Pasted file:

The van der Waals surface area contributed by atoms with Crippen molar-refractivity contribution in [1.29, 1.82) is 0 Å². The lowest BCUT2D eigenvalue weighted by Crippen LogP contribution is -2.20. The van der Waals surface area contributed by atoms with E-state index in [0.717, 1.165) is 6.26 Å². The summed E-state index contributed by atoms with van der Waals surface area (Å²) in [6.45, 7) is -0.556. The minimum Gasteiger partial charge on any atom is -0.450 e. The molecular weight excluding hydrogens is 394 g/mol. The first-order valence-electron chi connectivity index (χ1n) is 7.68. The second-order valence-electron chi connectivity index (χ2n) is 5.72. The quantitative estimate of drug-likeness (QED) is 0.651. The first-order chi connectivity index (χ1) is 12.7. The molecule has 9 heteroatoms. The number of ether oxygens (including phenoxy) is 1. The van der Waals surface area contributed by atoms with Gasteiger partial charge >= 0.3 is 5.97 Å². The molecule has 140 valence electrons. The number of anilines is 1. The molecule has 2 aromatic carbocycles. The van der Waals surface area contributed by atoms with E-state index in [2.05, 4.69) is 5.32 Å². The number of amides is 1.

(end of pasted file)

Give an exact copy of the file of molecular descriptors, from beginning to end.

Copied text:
The van der Waals surface area contributed by atoms with Crippen molar-refractivity contribution in [1.29, 1.82) is 0 Å². The lowest BCUT2D eigenvalue weighted by Crippen LogP contribution is -2.20. The van der Waals surface area contributed by atoms with E-state index in [0.717, 1.165) is 6.26 Å². The summed E-state index contributed by atoms with van der Waals surface area (Å²) in [6.45, 7) is -0.556. The minimum Gasteiger partial charge on any atom is -0.450 e. The molecular weight excluding hydrogens is 394 g/mol. The first-order valence-electron chi connectivity index (χ1n) is 7.68. The second-order valence-electron chi connectivity index (χ2n) is 5.72. The quantitative estimate of drug-likeness (QED) is 0.651. The first-order chi connectivity index (χ1) is 12.7. The molecule has 9 heteroatoms. The number of ether oxygens (including phenoxy) is 1. The van der Waals surface area contributed by atoms with Gasteiger partial charge >= 0.3 is 5.97 Å². The molecule has 140 valence electrons. The number of anilines is 1. The molecule has 2 aromatic carbocycles. The van der Waals surface area contributed by atoms with E-state index in [2.05, 4.69) is 5.32 Å². The number of amides is 1.